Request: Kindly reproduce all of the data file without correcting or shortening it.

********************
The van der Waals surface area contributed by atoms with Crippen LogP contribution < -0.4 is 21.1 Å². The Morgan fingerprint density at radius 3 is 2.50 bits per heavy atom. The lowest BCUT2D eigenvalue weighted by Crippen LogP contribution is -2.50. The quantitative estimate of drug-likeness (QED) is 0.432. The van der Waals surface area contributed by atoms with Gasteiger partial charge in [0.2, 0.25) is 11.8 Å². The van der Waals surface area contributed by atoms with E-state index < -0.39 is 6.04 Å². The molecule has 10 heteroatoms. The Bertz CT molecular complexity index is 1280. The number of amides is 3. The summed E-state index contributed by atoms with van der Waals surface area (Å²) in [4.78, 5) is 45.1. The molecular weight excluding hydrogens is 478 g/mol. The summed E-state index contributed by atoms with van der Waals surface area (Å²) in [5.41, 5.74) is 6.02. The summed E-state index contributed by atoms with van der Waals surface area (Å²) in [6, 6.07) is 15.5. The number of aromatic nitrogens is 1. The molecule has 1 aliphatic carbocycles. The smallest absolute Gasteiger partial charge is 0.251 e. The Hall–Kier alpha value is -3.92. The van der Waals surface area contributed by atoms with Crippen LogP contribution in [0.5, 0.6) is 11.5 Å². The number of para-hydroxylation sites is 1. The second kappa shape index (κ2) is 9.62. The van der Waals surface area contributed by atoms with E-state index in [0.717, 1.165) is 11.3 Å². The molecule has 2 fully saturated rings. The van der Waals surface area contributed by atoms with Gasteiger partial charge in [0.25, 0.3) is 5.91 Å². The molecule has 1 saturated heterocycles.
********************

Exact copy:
The van der Waals surface area contributed by atoms with Crippen LogP contribution < -0.4 is 21.1 Å². The Morgan fingerprint density at radius 3 is 2.50 bits per heavy atom. The lowest BCUT2D eigenvalue weighted by Crippen LogP contribution is -2.50. The quantitative estimate of drug-likeness (QED) is 0.432. The van der Waals surface area contributed by atoms with Gasteiger partial charge in [0.2, 0.25) is 11.8 Å². The van der Waals surface area contributed by atoms with E-state index < -0.39 is 6.04 Å². The molecule has 10 heteroatoms. The Bertz CT molecular complexity index is 1280. The number of amides is 3. The summed E-state index contributed by atoms with van der Waals surface area (Å²) in [4.78, 5) is 45.1. The molecular weight excluding hydrogens is 478 g/mol. The summed E-state index contributed by atoms with van der Waals surface area (Å²) in [5.41, 5.74) is 6.02. The summed E-state index contributed by atoms with van der Waals surface area (Å²) in [6, 6.07) is 15.5. The number of aromatic nitrogens is 1. The molecule has 1 aliphatic carbocycles. The smallest absolute Gasteiger partial charge is 0.251 e. The Hall–Kier alpha value is -3.92. The van der Waals surface area contributed by atoms with Crippen LogP contribution in [0.5, 0.6) is 11.5 Å². The number of para-hydroxylation sites is 1. The second kappa shape index (κ2) is 9.62. The van der Waals surface area contributed by atoms with E-state index in [0.717, 1.165) is 11.3 Å². The molecule has 2 fully saturated rings. The van der Waals surface area contributed by atoms with Gasteiger partial charge in [0.25, 0.3) is 5.91 Å². The molecule has 1 saturated heterocycles.